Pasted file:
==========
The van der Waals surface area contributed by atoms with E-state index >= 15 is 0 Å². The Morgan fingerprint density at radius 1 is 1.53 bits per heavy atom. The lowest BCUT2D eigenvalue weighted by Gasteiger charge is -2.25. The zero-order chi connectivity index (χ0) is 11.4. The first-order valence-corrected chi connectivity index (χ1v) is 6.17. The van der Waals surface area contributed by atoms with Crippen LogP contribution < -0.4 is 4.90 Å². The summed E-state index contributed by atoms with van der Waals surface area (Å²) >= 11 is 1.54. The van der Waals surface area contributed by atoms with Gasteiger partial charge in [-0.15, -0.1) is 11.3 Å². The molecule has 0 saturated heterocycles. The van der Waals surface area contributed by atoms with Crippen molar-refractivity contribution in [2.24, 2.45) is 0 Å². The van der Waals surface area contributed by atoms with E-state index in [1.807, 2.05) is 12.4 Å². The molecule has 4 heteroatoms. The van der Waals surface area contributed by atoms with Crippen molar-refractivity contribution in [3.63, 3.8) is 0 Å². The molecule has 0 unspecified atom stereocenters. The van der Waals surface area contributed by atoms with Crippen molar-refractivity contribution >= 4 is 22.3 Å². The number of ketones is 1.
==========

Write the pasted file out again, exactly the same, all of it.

The van der Waals surface area contributed by atoms with E-state index >= 15 is 0 Å². The Morgan fingerprint density at radius 1 is 1.53 bits per heavy atom. The lowest BCUT2D eigenvalue weighted by Gasteiger charge is -2.25. The zero-order chi connectivity index (χ0) is 11.4. The first-order valence-corrected chi connectivity index (χ1v) is 6.17. The van der Waals surface area contributed by atoms with Crippen LogP contribution < -0.4 is 4.90 Å². The summed E-state index contributed by atoms with van der Waals surface area (Å²) >= 11 is 1.54. The van der Waals surface area contributed by atoms with Gasteiger partial charge in [-0.15, -0.1) is 11.3 Å². The molecule has 0 saturated heterocycles. The van der Waals surface area contributed by atoms with Crippen molar-refractivity contribution in [2.24, 2.45) is 0 Å². The van der Waals surface area contributed by atoms with E-state index in [1.807, 2.05) is 12.4 Å². The molecule has 4 heteroatoms. The van der Waals surface area contributed by atoms with Crippen molar-refractivity contribution in [3.63, 3.8) is 0 Å². The molecule has 0 unspecified atom stereocenters. The van der Waals surface area contributed by atoms with Crippen molar-refractivity contribution >= 4 is 22.3 Å². The number of ketones is 1.